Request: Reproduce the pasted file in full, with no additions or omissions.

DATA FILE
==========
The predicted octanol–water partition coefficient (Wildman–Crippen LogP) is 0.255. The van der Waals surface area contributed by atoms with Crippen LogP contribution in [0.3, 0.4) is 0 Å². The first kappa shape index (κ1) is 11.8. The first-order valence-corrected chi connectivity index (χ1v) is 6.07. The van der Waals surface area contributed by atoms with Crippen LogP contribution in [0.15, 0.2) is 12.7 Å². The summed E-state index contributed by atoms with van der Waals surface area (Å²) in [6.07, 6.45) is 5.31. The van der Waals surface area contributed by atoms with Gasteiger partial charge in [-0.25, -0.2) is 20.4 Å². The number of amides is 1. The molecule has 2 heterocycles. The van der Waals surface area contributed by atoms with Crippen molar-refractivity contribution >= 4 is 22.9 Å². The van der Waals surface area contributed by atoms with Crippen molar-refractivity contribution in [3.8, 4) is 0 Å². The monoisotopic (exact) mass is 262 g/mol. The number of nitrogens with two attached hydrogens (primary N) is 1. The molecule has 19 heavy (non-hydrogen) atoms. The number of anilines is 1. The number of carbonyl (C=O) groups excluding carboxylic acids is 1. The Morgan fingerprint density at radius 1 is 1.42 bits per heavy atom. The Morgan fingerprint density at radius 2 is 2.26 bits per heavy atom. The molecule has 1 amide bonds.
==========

The predicted octanol–water partition coefficient (Wildman–Crippen LogP) is 0.255. The van der Waals surface area contributed by atoms with Crippen LogP contribution in [0.3, 0.4) is 0 Å². The first kappa shape index (κ1) is 11.8. The first-order valence-corrected chi connectivity index (χ1v) is 6.07. The van der Waals surface area contributed by atoms with Crippen LogP contribution in [0.15, 0.2) is 12.7 Å². The summed E-state index contributed by atoms with van der Waals surface area (Å²) in [6.07, 6.45) is 5.31. The van der Waals surface area contributed by atoms with Gasteiger partial charge in [-0.25, -0.2) is 20.4 Å². The number of amides is 1. The molecule has 2 heterocycles. The van der Waals surface area contributed by atoms with Crippen molar-refractivity contribution >= 4 is 22.9 Å². The van der Waals surface area contributed by atoms with Crippen molar-refractivity contribution in [3.8, 4) is 0 Å². The monoisotopic (exact) mass is 262 g/mol. The number of nitrogens with two attached hydrogens (primary N) is 1. The molecule has 19 heavy (non-hydrogen) atoms. The number of anilines is 1. The number of carbonyl (C=O) groups excluding carboxylic acids is 1. The Morgan fingerprint density at radius 1 is 1.42 bits per heavy atom. The Morgan fingerprint density at radius 2 is 2.26 bits per heavy atom. The molecule has 1 amide bonds.